I would imagine the true limiting factor would be if the shock cone narrowed enough to expose the rudders and engine inlets to freestream air.
    I found a POH for the SR-71 online once. I have no idea how current it was (probably obsolete in a few areas) but as I've seen more than a couple old technical manuals this one sure seemed like the real deal. Anyways, my favourite part was the line in limitations that read something like, "Maximum speed Mach 3.1, higher speeds are attainable only under direct order from the Commander in Chief."

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    Re: Beyond the SR-71

    Kyle,

    I'd consider "spilling it" but he was a nice guy and if I did it might cause him problems as I believe he still works there. I will say it was a bit traumatic for him as he was the sole "virgin" in his unit and his personal ethics required he report his goof. He felt he would suffer greatly. Spoke with him a few times after that, but the point was never revisited.

    I still have great respect for the man.

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    Re: Beyond the SR-71

    Gary Powers is the reason for the SR-71. The minute his U-2 got shot down, the A-12 became obsolete. Escalation was the A-12s biggest flaw. Russians have a need to make better missiles or their own A-12 like plane. The SR-71 took that out with the side looking equipment, which kept it out of Russian airspace. Diplomatic move vs a technology one. Diplomatic also changing service ownership. Same as putting weapons on one, killing the YF-12 kept escalation potential of Russians having Mach 3 bomber overflying the US like we would be doing to them. Much better have them keep their Bears and us use the B-52. B1 and B2 except for money are forgotten on purpose. Money, too, got scarce. Killed Apollo with 2 ready rockets, 1/2 of another.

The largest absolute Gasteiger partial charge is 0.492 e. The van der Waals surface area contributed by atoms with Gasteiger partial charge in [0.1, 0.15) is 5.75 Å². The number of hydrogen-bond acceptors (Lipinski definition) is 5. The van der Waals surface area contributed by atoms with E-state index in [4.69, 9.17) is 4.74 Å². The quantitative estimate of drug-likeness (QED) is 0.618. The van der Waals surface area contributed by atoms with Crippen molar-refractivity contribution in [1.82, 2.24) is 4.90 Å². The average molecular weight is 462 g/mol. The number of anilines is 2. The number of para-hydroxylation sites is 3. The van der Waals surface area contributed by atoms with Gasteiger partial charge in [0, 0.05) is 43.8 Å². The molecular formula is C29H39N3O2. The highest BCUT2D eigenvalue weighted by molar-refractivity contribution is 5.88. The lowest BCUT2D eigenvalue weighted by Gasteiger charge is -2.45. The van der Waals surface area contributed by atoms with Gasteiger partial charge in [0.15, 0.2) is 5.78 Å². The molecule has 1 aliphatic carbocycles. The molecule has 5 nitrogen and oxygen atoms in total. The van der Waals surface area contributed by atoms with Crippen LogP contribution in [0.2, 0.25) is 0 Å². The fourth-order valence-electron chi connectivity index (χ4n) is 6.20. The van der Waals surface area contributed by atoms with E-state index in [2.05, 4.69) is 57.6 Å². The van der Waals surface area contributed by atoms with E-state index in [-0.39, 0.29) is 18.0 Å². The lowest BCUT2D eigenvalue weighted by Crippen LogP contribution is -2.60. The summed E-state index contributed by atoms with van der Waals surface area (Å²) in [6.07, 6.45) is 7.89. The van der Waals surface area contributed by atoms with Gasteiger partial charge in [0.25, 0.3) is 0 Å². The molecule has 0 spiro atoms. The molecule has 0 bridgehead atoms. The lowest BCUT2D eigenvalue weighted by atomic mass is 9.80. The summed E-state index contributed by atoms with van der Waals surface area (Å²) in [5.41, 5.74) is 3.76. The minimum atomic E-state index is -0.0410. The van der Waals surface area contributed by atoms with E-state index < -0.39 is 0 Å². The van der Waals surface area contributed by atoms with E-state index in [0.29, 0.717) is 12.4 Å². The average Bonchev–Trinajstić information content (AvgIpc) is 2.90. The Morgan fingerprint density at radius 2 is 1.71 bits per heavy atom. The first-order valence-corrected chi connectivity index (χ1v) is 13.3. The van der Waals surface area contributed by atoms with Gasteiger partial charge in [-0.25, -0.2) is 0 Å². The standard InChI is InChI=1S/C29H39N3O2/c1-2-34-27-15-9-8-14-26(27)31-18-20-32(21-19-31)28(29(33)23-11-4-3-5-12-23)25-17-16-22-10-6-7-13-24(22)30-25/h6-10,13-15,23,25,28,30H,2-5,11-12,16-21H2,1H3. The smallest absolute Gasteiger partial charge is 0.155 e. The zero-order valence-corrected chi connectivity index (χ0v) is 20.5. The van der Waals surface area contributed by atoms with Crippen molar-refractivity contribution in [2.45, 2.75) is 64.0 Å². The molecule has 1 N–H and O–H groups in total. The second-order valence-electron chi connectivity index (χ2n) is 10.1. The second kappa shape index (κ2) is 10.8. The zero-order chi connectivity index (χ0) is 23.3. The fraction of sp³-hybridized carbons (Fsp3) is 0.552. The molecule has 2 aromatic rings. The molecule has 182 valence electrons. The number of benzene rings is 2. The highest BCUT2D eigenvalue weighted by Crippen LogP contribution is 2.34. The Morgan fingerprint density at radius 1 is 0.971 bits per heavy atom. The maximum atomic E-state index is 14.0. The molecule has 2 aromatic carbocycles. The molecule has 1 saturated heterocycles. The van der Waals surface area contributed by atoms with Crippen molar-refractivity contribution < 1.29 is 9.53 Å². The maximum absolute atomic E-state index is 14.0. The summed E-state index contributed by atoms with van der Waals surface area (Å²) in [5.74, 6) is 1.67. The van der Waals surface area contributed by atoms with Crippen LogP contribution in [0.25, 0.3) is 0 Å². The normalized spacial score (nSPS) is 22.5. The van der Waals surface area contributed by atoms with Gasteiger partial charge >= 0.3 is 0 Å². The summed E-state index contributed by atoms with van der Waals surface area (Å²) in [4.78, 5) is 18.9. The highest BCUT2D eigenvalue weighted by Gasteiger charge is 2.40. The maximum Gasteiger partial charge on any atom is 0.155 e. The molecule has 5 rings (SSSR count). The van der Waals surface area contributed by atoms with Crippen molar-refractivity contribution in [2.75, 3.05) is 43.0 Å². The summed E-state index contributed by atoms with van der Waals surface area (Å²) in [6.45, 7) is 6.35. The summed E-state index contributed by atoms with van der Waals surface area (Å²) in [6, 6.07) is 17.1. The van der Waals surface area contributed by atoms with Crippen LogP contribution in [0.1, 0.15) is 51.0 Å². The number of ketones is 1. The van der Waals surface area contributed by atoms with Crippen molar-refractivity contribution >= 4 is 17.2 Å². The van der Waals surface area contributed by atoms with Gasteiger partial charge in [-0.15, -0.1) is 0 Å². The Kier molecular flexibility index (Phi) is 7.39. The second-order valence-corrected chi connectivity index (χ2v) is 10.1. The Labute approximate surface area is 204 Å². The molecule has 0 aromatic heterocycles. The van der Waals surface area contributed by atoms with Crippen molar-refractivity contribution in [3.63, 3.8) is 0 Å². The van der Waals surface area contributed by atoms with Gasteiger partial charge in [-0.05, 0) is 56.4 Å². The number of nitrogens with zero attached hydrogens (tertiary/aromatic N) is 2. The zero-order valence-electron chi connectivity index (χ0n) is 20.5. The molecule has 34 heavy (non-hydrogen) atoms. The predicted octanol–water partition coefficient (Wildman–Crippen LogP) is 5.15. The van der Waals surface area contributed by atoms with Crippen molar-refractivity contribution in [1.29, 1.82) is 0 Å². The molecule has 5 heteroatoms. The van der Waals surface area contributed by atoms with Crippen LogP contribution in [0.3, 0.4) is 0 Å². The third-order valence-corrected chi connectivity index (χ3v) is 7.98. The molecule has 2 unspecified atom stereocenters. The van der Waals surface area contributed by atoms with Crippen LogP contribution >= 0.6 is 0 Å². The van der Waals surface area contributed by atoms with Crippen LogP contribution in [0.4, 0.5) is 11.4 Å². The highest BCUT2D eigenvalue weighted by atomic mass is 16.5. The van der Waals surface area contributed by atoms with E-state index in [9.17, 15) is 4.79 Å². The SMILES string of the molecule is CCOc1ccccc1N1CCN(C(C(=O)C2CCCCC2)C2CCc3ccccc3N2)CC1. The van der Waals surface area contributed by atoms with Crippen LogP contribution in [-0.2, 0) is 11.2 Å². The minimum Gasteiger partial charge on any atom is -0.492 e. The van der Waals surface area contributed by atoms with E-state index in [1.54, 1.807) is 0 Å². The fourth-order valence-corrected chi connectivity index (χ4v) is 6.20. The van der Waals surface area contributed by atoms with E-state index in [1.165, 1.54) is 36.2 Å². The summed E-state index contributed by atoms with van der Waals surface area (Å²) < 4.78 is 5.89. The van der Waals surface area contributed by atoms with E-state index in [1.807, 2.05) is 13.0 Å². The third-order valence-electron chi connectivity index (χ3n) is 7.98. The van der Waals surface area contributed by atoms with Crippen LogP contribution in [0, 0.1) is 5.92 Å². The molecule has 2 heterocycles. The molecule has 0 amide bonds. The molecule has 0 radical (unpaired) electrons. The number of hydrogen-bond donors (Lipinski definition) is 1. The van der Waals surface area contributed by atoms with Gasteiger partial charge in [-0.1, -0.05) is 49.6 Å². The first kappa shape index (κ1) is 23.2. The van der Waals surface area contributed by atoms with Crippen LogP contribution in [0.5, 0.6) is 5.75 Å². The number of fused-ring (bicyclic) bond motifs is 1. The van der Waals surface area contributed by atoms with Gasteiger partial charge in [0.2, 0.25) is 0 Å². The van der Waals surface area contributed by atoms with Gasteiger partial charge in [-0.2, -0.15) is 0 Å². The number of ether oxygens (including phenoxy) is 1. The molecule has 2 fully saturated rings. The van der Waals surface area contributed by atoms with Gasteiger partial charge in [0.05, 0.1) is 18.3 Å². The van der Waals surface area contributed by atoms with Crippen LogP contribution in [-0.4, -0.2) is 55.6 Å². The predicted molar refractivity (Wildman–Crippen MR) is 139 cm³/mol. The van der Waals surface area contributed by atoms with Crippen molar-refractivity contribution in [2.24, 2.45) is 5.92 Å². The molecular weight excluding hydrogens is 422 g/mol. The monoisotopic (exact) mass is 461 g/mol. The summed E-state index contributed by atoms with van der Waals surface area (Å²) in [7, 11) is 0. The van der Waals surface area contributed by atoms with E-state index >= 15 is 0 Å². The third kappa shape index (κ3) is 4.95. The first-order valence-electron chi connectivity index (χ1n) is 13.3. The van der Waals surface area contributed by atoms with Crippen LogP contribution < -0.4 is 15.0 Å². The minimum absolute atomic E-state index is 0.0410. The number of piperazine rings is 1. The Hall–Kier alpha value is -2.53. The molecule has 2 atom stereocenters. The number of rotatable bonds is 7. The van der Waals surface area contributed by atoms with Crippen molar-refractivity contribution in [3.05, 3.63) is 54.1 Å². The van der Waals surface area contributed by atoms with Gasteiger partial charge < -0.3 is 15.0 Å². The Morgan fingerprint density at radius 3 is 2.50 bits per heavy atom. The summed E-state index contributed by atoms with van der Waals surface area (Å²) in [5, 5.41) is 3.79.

Not that no one can follow the X-37B orbit, but has to be the best spy satellite we can put up equipment wise, low altitude and it has a short mission fuel supply compared to normal satellites, but because the craft can be returned, the fuel can be used with abandon for maneuvering. It also provides an escape for the equipment, de orbit. I think mostly it flies in wait, loitering, for something big to happen and we dont know how maneuverable it is in space compared to conventional satellites.

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    Re: Beyond the SR-71

    Quote Originally Posted by gtae07 View Post
    The B-52, at least, soldiers on not because it's so great and wonderful that we can't match the engineering, but because nobody wants to cough up enough money at one time to replace them. Instead, we piecemeal them with upgrades and refurbishments and repairs.
    It's design role -- dropping nuclear bombs -- was taken over by ICBMs and SLBMs, both of which are likely to be much better at it. It's main mission -- dropping masses of bombs on ill-defended troops -- could be done by B-17s.

    Quote Originally Posted by gtae07 View Post
    We could do the SR-71 again, but it would cost ten times as much (after inflation adjustment) and would take four times as long. We aren't as risk-tolerant today, our design processes are much more bureaucratic, the aircraft itself would be great (easier to fly, easier to maintain, etc.), and the whole thing would be known about from day one.
    A major -- perhaps the major reason -- the SR-71 project worked so well was that Lockheed was given a very well-defined set of goals (although the associated YF-12 was canceled because its weapon system failed). While I think that there are a lot of problems with the procurement process, I think the main one is that so much expertise has been outsourced that the people writing the specs can't tell the state of the art from movie special effects.

    Quote Originally Posted by gtae07 View Post
    Less time than that. More along the lines of 5 minutes, really.

    But the biggest problem with a satellite (besides weather cover) is that everyone else knows where they are. If you know where your opponent's satellites are, you know when you'll be visible to them, and you can hide things. This was done routinely in the cold war--pull your secret test aircraft into the hangar before the satellite pass so it isn't seen.